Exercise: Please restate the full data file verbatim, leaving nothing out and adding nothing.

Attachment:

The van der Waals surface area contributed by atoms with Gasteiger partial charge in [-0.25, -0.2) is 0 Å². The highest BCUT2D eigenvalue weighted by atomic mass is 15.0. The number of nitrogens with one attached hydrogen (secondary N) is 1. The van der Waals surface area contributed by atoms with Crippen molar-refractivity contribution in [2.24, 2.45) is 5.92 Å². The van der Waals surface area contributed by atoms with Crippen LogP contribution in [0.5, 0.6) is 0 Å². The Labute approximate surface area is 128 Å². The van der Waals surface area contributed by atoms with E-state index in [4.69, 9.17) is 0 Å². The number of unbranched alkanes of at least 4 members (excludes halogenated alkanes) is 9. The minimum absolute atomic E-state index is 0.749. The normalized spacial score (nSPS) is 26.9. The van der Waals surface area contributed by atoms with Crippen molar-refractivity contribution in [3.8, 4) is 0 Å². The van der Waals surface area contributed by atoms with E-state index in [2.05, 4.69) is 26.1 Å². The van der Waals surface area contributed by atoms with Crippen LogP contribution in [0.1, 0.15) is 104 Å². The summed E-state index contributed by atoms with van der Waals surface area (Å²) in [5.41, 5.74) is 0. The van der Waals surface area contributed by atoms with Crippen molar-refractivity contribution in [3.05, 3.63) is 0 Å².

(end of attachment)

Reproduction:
The van der Waals surface area contributed by atoms with Gasteiger partial charge in [-0.25, -0.2) is 0 Å². The highest BCUT2D eigenvalue weighted by atomic mass is 15.0. The number of nitrogens with one attached hydrogen (secondary N) is 1. The van der Waals surface area contributed by atoms with Crippen molar-refractivity contribution in [2.24, 2.45) is 5.92 Å². The van der Waals surface area contributed by atoms with Crippen LogP contribution in [0.5, 0.6) is 0 Å². The Labute approximate surface area is 128 Å². The van der Waals surface area contributed by atoms with E-state index in [4.69, 9.17) is 0 Å². The number of unbranched alkanes of at least 4 members (excludes halogenated alkanes) is 9. The minimum absolute atomic E-state index is 0.749. The normalized spacial score (nSPS) is 26.9. The van der Waals surface area contributed by atoms with Crippen molar-refractivity contribution in [3.8, 4) is 0 Å². The van der Waals surface area contributed by atoms with E-state index in [2.05, 4.69) is 26.1 Å². The van der Waals surface area contributed by atoms with Crippen LogP contribution in [0.1, 0.15) is 104 Å². The summed E-state index contributed by atoms with van der Waals surface area (Å²) in [5.41, 5.74) is 0. The van der Waals surface area contributed by atoms with Crippen molar-refractivity contribution in [3.05, 3.63) is 0 Å².